A journey of reckoning and renewal, this story of one family’s history and its future dreams is by no means a traditional memoir—rather, it is an examination of the individual imagination as a catalyst for social change from a Guggenheim Fellow and master essayist
Whatever the ideological slant of our information feeds, nowadays we all share a sense of binge-watching the apocalypse. Facing so much uncertainty, we need a language for thinking about the unknown not simply as a threat, but also as a space of fertile possibility. George Prochnik has chosen to reflect on these urgent themes through the lens of a personal narrative: an account of his own decision to leave the United States.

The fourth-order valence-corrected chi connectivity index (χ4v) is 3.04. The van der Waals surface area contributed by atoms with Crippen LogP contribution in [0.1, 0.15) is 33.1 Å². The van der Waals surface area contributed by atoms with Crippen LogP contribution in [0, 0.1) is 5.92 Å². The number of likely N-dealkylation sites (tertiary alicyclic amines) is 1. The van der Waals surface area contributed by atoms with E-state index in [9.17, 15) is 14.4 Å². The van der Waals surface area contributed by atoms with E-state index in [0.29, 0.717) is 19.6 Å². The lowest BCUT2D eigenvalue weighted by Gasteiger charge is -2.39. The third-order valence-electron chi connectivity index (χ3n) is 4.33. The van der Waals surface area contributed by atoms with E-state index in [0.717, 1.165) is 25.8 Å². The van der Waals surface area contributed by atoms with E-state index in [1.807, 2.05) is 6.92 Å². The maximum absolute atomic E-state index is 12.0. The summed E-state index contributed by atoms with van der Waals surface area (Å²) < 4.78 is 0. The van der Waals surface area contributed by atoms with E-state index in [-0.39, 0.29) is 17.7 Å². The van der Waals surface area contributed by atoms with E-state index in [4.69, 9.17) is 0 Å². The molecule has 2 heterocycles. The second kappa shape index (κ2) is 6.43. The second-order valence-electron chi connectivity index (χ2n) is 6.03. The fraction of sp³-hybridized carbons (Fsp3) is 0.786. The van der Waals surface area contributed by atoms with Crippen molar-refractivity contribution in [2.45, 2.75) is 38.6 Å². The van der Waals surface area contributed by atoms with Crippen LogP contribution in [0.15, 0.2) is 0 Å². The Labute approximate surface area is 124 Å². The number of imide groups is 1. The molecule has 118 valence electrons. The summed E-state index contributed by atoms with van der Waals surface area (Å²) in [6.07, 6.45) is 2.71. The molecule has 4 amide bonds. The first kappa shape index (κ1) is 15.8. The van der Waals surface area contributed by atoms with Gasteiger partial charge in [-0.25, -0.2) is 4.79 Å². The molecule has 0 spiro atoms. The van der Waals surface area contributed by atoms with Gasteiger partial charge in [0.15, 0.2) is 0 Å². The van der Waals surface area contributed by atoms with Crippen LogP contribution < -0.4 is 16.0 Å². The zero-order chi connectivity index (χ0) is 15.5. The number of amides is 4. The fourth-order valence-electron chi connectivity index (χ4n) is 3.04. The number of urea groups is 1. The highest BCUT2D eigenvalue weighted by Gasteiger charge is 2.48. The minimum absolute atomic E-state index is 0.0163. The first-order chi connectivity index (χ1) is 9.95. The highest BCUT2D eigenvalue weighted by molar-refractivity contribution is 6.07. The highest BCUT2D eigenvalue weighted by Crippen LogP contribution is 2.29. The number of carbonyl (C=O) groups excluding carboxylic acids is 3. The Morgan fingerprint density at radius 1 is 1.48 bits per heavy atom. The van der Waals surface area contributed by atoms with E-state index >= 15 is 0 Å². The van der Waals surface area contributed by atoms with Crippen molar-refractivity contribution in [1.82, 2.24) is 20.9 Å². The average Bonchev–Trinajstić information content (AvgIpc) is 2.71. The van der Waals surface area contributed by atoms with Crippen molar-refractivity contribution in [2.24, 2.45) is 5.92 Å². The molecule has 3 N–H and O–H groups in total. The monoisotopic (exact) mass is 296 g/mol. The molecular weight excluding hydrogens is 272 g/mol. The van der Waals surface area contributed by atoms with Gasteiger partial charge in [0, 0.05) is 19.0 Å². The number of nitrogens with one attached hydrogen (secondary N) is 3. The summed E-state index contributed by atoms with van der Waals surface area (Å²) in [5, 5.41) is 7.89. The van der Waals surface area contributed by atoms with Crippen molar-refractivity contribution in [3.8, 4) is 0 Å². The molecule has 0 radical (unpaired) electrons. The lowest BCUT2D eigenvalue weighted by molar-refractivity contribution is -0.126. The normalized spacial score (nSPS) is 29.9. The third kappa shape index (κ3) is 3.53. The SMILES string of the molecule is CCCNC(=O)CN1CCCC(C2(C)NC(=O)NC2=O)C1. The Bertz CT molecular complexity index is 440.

I Dream With Open Eyes begins with an exploration of Prochnik’s ancestral past and pilgrimage of his mother’s family, who were among the first English settlers in the New World. In the aftermath of the 2016 election, a parallel migration is unfolding, as Prochnik, along with his wife and their son, make the decision to uproot their lives in New York. They leave behind their friends and family, to return to England.
A deep critique of this current moment, Prochnik takes the words of nineteenth-century poet Heinrich Heine, “I dream with open eyes, and my eyes see” as an inspiration to ask how, as a society, we might use art and literature to refract and expand our vision for the future, while simultaneously generating a new focus on present realities.